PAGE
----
Now Vibram makes its business selling rubber soles to shoemakers, with the company’s brand gaining traction (pardon the pun) in the B2B realm with partners like CAT, Danner, The North Face, and many others.







Now looking for new markets to penetrate, it only makes sense to see Vibram coming to the motorcycle industry.







When the KTM RC16 project for MotoGP was first announced, KTM CEO Stefan Pierer said that one day a customer version of the race bike would eventually be available for consumption. Today is not that day…but it’s close.

This is because KTM is making available two former MotoGP race bikes for private purchase – effectively ruining your holiday wish list. They bikes are not cheap however, and you will need to have at least €250,000 in your bank account to buy one.







When we first saw the Moto Guzzi V85 TT, details on the retro ADV bike were scarce – we knew only what we could see. But, slowly the Italian company has shed light on its creation, bit by bit.

Today, we learn what is perhaps the most important aspect of this 2019 model year machine: its price.

Aggressively positioned in the market, the Moto Guzzi V85 TT will start at $11,990 MSRP with its grey paint, while the Moto Guzzi V85 TT Adventure (which comes with bags and red/yellow/white paint job) will retail for $12,990 at the dealership.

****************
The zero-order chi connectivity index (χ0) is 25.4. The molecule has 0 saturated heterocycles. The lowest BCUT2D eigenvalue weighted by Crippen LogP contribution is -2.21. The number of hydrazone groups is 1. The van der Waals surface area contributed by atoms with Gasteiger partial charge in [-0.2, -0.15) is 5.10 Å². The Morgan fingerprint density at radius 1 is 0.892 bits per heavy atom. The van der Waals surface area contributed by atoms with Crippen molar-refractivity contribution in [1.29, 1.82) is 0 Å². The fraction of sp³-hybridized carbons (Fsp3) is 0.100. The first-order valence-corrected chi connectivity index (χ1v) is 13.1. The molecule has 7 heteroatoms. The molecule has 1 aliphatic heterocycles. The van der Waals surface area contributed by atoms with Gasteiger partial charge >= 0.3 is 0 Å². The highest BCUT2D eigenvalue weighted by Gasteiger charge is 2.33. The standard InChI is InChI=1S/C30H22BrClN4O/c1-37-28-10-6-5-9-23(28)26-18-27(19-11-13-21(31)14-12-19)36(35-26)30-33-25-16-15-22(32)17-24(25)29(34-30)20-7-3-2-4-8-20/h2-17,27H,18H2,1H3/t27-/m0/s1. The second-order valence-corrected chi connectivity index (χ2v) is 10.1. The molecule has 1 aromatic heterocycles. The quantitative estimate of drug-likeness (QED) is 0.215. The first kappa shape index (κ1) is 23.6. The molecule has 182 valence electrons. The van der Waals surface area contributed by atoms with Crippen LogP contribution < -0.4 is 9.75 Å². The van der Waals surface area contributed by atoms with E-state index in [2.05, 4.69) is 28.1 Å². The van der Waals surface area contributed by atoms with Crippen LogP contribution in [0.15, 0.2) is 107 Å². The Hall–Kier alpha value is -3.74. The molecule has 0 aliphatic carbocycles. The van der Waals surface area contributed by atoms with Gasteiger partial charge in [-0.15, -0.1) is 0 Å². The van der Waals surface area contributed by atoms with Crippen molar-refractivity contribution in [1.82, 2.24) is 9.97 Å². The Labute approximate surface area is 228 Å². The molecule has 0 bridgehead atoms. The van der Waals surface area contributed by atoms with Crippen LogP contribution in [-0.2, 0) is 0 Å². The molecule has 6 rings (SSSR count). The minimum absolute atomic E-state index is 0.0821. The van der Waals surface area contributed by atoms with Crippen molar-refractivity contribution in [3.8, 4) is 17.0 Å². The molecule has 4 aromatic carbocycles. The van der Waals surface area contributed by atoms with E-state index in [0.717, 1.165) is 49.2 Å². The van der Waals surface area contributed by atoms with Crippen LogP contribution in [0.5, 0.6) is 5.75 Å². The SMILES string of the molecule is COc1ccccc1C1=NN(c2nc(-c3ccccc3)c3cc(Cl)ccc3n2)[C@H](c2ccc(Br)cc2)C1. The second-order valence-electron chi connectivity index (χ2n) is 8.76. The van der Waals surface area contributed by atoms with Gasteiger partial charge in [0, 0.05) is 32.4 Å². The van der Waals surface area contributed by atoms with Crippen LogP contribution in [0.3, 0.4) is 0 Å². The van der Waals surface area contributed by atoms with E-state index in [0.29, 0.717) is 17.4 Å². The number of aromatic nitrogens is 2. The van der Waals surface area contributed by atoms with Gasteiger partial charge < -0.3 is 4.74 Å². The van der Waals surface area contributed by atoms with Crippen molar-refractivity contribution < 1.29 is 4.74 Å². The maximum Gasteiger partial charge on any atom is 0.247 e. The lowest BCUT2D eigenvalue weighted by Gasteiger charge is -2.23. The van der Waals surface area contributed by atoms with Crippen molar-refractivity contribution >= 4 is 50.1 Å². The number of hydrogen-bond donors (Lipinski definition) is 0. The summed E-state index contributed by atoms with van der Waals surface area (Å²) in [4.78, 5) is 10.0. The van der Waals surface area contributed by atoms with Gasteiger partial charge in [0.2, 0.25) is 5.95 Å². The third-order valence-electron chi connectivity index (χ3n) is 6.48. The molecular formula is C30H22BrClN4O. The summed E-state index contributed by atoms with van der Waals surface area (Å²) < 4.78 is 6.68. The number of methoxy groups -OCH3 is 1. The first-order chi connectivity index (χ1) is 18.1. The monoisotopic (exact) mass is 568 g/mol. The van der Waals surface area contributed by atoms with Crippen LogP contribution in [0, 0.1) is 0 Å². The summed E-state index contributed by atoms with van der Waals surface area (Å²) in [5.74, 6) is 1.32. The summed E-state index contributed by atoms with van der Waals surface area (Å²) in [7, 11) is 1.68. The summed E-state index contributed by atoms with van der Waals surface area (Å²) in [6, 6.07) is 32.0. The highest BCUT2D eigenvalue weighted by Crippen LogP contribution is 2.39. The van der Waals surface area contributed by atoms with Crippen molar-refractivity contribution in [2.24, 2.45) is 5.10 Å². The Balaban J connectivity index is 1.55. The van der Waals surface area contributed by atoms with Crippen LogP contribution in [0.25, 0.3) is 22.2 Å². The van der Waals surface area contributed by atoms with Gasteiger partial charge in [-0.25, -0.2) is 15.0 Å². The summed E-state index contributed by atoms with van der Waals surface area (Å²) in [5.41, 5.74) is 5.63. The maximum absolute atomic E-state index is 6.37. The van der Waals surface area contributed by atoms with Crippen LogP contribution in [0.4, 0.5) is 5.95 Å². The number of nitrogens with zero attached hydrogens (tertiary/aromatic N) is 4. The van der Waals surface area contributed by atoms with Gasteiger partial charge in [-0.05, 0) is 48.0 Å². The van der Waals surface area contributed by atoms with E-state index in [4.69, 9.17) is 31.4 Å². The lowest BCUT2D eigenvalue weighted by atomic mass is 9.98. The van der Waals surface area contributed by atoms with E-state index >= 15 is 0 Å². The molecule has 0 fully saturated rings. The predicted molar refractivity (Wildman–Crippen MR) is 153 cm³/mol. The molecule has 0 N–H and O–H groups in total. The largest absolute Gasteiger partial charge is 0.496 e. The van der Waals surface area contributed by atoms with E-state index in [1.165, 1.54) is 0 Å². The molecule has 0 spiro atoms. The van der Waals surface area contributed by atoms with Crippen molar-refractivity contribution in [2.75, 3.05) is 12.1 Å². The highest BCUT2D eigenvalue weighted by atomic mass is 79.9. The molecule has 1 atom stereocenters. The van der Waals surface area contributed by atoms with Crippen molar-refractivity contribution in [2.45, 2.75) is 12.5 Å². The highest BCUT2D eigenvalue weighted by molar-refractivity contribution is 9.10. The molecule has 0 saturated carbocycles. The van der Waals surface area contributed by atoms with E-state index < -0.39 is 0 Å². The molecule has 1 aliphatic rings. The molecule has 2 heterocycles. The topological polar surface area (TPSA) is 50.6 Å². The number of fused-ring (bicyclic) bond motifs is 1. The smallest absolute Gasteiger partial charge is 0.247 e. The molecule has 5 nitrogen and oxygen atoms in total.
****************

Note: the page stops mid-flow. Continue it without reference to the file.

With both bikes available in the United States starting in May 2019, adventure riders will have a new middleweight to choose from when they consider adding a new bike to their stable…and the offering from Moto Guzzi is very strong.







We have drooled over Walt Siegl’s work before. First, it was the forged carbon Bol d’Or made in collaboration with David Yurman, which was followed by the Leggero model.

Our love affair ramped up with Walt’s Dakar-inspired Hypermotard, which was then followed by an even more adventure-ready machine built off the same platform, aptly named L’Avventura.

These bikes have helped to solidify Walt Siegl as one of the great motorcycle builders in the United States, and today’s addition only further bolsters that notion. As such, we bring you the simply named SBK models from Walt Siegl Motorcycles.













The Ducati 1299 Panigale R Final Edition was made to be the very last example of the Superquadro-powered motorcycles from Borgo Panigale, and it is one of the finest examples of v-twin superbikes that the Italian company has ever made.

Giving way to the four-cylindered Ducati Panigale V4, the Final Edition was supposed to be a special edition machine that Ducati would make for as long as there was demand for it. That day has come though, with Ducati saying that only 1,299 units of the motorcycle will be produced, with production now coming to an end.

The end of an era, we will be sad to see the Ducati 1299 Panigale R Final Edition go…in all likelihood, it is the very last v-twin superbike from Ducati Motor Holding.